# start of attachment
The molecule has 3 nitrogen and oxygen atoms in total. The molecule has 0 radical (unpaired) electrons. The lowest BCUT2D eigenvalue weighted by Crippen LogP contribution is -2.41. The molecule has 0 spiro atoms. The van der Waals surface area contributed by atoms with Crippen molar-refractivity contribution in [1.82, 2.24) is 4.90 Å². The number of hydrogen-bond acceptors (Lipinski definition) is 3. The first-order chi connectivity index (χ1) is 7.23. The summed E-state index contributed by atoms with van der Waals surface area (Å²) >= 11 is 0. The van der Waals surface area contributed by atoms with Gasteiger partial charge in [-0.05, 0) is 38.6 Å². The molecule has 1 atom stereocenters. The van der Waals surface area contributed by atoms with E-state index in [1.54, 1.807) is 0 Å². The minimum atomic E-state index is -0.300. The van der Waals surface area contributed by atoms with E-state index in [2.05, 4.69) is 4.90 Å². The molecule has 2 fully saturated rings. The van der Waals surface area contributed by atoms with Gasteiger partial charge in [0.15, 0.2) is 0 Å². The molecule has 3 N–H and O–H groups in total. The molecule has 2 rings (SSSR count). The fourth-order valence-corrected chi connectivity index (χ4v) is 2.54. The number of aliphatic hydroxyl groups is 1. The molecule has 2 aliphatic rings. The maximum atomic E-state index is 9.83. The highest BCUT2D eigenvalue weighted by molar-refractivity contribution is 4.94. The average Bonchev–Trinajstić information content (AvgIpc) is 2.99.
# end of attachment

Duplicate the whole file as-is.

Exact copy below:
The molecule has 3 nitrogen and oxygen atoms in total. The molecule has 0 radical (unpaired) electrons. The lowest BCUT2D eigenvalue weighted by Crippen LogP contribution is -2.41. The molecule has 0 spiro atoms. The van der Waals surface area contributed by atoms with Crippen molar-refractivity contribution in [1.82, 2.24) is 4.90 Å². The number of hydrogen-bond acceptors (Lipinski definition) is 3. The first-order chi connectivity index (χ1) is 7.23. The summed E-state index contributed by atoms with van der Waals surface area (Å²) >= 11 is 0. The van der Waals surface area contributed by atoms with Gasteiger partial charge in [-0.05, 0) is 38.6 Å². The molecule has 1 atom stereocenters. The van der Waals surface area contributed by atoms with E-state index in [1.54, 1.807) is 0 Å². The minimum atomic E-state index is -0.300. The van der Waals surface area contributed by atoms with E-state index in [2.05, 4.69) is 4.90 Å². The molecule has 2 fully saturated rings. The van der Waals surface area contributed by atoms with Gasteiger partial charge in [0.15, 0.2) is 0 Å². The molecule has 3 N–H and O–H groups in total. The molecule has 2 rings (SSSR count). The fourth-order valence-corrected chi connectivity index (χ4v) is 2.54. The number of aliphatic hydroxyl groups is 1. The molecule has 2 aliphatic rings. The maximum atomic E-state index is 9.83. The highest BCUT2D eigenvalue weighted by molar-refractivity contribution is 4.94. The average Bonchev–Trinajstić information content (AvgIpc) is 2.99.